The Game Boy: Best Games You Missed in 2011 -- BioShock 2: Minerva's Den

Maximum PC Staff

My favorite games of the year were Bastion, Skyrim, and the Witcher 2. Wow, that was easy. And hey, I already wrote extensively about all of them . Convenient! So, for the next few days, I'm gonna discuss some of 2011's lesser-known greats. First up, the PC version of BioShock 2's ages-in-coming story DLC, Minerva's Den. Oh, and I'm also gonna go ahead and slap a Big Daddy-sized SPOILER WARNING on this one -- just to be safe.

I shoot first and ask questions later. I'm not much of a talker. I just do what I'm told. Who am I?

Give up? OK, fine, I'll uncover my nametag. Yep, that's right: “Hello, my name is... Every First-Person Shooter Main Character Ever.” Yeah, my parents had an odd sense of humor. (If you think that's bad, you should meet my brother, Racist 14-Year-Old's Xbox Live Gamertag.) Anyway, I have a teensy bit of a problem: My entire existence makes no sense .

Main characters who communicate almost entirely through cricket chirps and whatever sound a tumbleweed makes have always been something of a silly conceit. Yes, we as players are supposed to become the brain our scarecrow of an avatar sings showtunes about, but it's only possible to suspend your disbelief for so long in the face of complete silence . On top of that, it's generally pretty boring -- especially in the context of highly scripted, otherwise character-centric stories where everyone else acts like you're Mr/Ms Charmer McCharisma.

Don't get me wrong: If Gordon Freeman ever speaks, I'll hold the world's entire supply of crowbars hostage until Valve's act of sacrilege is nothing but an unpleasantly unholy memory. However, as a general rule, I don't want to be the disembodied brain manning a floating gun. I can be me any time. Games give me the chance to think and act like anyone else.

And yet, the main character of Minerva's Den is one of my favorites of all time. He never speaks a word.

That's because Minerva's Den is the silent protagonist perfected. It creates a story in which a non-speaking main character makes perfect sense, and then it turns the whole thing on its head entirely.

I'll admit that I was initially skeptical. Incredibly so, in fact. The game unceremoniously sealed me inside the diving suit of some random Big Daddy, and chattering voices in my ear told me everything short of when I should draw my next breath. Translated from Big Daddy whale sounds, that's about as close to “Hi, I'm Every First-Person Shooter Main Character Ever” as you can get.

But, as I slowly unraveled the story surrounding a Rapture-running AI called “The Thinker,” I also sipped on a gradual trickle of information about the machine's creator, Charles Porter. I picked up plenty, of course, as present day Porter ordered me from place-to-place in an attempt to liberate his creation from Rapture's increasingly insane depths, but the more interesting tidbits -- as per usual -- came from audio recordings scattered around the crumbling undersea utopia.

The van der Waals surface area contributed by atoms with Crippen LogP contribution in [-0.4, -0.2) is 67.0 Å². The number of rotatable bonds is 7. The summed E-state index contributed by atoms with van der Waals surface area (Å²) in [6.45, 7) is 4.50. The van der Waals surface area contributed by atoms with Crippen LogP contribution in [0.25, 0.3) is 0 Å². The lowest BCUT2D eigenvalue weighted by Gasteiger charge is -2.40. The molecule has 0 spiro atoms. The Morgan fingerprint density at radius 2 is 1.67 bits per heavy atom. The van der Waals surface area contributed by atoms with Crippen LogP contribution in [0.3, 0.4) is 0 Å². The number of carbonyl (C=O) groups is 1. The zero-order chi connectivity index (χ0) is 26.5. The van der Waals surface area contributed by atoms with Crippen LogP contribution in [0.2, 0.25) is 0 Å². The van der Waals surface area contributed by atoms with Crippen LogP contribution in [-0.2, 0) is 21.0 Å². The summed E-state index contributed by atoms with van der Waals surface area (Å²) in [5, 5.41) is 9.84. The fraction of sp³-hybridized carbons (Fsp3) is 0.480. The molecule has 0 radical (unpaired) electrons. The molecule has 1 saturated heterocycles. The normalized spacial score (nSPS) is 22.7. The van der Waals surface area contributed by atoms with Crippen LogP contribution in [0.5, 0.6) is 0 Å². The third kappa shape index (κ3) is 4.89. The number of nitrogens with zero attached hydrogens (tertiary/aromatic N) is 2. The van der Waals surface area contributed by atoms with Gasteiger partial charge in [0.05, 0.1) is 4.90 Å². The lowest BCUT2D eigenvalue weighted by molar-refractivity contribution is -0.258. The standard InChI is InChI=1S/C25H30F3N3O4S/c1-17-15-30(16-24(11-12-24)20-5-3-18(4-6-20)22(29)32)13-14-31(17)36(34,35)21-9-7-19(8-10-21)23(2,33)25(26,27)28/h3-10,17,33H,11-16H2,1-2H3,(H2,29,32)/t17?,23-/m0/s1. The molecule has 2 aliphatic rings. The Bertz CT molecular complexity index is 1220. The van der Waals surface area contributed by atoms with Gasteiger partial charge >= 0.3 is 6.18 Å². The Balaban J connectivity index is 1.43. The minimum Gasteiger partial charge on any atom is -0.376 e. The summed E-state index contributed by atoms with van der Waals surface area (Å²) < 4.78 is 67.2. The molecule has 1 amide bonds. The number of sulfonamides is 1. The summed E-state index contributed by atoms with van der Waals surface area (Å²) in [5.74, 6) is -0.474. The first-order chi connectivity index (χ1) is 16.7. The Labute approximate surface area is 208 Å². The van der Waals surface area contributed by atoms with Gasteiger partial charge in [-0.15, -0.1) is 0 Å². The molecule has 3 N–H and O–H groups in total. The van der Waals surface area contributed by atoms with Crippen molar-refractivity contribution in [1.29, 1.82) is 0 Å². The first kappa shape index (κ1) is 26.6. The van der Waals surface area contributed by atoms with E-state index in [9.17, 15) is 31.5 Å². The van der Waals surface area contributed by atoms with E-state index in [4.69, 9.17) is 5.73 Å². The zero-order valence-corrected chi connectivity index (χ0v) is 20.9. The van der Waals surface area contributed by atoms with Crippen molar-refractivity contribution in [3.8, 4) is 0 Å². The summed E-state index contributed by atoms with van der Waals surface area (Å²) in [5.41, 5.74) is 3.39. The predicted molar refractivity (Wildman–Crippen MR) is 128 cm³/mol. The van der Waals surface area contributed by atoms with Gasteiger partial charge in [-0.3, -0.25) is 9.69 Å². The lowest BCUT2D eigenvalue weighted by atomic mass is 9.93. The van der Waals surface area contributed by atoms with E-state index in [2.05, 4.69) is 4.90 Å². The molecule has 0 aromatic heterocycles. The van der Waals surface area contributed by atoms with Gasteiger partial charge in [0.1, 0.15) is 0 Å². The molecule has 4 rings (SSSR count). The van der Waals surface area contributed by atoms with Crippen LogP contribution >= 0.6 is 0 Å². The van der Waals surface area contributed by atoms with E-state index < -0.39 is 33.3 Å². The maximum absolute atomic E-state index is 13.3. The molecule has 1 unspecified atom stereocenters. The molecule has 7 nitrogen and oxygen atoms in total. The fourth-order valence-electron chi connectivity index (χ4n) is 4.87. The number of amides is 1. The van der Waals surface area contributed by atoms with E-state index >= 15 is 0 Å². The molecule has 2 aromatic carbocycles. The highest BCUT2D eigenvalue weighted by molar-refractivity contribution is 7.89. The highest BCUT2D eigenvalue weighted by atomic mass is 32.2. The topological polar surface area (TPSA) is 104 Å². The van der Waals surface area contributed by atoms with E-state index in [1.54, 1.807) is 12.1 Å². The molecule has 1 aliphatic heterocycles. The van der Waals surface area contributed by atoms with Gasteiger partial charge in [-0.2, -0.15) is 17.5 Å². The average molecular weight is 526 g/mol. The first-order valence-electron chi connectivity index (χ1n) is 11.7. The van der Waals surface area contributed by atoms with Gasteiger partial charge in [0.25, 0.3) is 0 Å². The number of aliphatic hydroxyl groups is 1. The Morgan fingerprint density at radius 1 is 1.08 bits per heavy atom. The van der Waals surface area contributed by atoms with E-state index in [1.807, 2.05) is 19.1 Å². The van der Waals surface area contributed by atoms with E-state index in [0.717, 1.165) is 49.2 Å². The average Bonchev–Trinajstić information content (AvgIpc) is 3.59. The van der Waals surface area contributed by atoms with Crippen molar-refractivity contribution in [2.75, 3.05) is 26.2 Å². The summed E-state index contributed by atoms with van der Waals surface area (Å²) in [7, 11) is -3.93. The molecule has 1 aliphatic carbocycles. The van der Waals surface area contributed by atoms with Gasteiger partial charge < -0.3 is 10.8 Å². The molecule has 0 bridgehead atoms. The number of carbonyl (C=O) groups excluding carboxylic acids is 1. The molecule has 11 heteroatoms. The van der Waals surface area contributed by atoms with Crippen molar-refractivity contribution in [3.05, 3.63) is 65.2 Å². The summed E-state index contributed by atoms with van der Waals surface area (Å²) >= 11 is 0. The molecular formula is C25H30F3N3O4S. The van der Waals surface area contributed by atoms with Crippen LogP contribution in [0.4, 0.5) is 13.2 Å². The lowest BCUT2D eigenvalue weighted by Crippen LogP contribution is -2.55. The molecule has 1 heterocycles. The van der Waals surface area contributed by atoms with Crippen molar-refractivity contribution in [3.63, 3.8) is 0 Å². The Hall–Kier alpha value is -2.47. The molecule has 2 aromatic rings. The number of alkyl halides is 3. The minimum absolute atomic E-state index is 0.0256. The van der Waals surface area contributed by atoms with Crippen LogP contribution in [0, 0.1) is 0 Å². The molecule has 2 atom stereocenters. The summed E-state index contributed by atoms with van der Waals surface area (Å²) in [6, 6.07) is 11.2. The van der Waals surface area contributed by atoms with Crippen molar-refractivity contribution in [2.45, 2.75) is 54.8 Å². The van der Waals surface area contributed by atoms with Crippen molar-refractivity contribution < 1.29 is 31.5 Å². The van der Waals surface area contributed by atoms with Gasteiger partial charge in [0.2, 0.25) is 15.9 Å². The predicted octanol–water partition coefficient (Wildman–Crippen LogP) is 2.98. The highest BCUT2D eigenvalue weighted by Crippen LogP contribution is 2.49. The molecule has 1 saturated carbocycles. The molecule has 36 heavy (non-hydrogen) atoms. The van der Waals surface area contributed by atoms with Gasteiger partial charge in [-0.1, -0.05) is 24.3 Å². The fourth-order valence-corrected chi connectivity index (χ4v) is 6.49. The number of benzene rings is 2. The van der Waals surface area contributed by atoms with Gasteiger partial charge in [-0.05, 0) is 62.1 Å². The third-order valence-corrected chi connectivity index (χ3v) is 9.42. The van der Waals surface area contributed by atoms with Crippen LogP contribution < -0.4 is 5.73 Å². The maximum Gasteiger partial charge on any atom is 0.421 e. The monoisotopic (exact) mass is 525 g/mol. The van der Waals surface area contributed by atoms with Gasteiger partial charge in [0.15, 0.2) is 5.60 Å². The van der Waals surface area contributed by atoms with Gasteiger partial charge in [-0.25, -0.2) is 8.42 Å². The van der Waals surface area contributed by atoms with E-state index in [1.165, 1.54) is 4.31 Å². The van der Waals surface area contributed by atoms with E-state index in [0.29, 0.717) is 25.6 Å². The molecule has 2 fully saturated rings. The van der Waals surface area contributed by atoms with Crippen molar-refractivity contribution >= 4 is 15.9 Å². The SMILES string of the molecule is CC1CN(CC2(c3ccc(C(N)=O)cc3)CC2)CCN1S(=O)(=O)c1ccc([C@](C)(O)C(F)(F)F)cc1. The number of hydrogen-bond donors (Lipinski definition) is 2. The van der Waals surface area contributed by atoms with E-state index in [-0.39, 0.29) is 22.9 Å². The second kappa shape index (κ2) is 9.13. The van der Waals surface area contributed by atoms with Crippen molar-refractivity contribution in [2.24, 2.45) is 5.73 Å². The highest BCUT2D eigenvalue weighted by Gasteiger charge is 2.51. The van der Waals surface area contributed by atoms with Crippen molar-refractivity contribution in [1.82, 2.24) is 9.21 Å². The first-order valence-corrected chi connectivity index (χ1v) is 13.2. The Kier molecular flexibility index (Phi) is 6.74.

Porter was a brilliant man. Incredibly ambitious. A pioneer of technology. But he wasn't just another top-of-the-heap, bottom-of-the-barrel Rapturite. Folks pointed out that he -- as a black man living in a time of heavy racial persecution -- refused to “splice white” for better chances of success. Meanwhile, he didn't merely want The Thinker to be a giant, talking calculator . He attempted to give it a crash course in humanity -- for better or worse -- while his closest colleague advocated adapting it for increasingly criminal acts. Ultimately, though, Porter used recordings that he made with his wife to give The Thinker an identity.

But then, Andrew Ryan's pesky case of homicidal madness struck, and Porter got hauled off under suspicions of treason – which, in post-craziness Rapture, translated roughly to “being alive.” But why kill a man when he'd make a perfectly good Big Daddy? And then, in that brief moment, it all made sense. Porter wasn't Porter. I was Porter, post-Daddification. The Thinker was only guiding me by reproducing a “familiar” voice: my own. Big Daddies, after all, aren't so big on sophisticated thoughts beyond “Help Little Sister” and “KILL EVERYTHING.”

In essence, I'd spent the whole game learning about myself. My avatar was – like me – completely in the dark about the circumstances surrounding the situation. So we had the exact same “Holy sh**” moment. My jaw dropped, and so did Big Daddy Porter's helmet grating... thing. His state of mind mirrored mine. Confusion. Amazement. Shock. Understanding. Grief.

Mostly the last one. After I toppled my/Porter/Big Daddy's arch-nemesis, Minerva's Den slid a final ace out of its sleeve. I picked up one last audio recording. It was Porter testing The Thinker's newly completed personality replication function. The subject? His wife. “No,” Porter's recording sputtered and cracked upon hearing her voice. “This isn't right!” “What's wrong, Charles?” Thinker-emulated Pearl replied. “Don't you still love me?” Then the recording came to an abrupt halt.

I walked forward. Eventually, I reached a wall completely coated in newspaper clippings illuminated by a nearly endless row of flickering candles. Also featured: a picture of Pearl smiling serenely while Porter held her close. And an apology note. Porter – long before he grabbed the nearest bathysphere to Rapture – had buried himself in his work, leaving Pearl all by her lonesome in London. There was also another apology – from the desk of Winston Churchill. Pearl, it explained, had died in a Nazi bombing of Britain – just before Porter had the chance to set things right. I may have been in a city under the sea, but I couldn't shake a sudden sinking sensation. My stomach felt like it had just consumed a thousand chocolate bars and then ridden an equal number of rollercoasters.

So I just stared on. Speechless.

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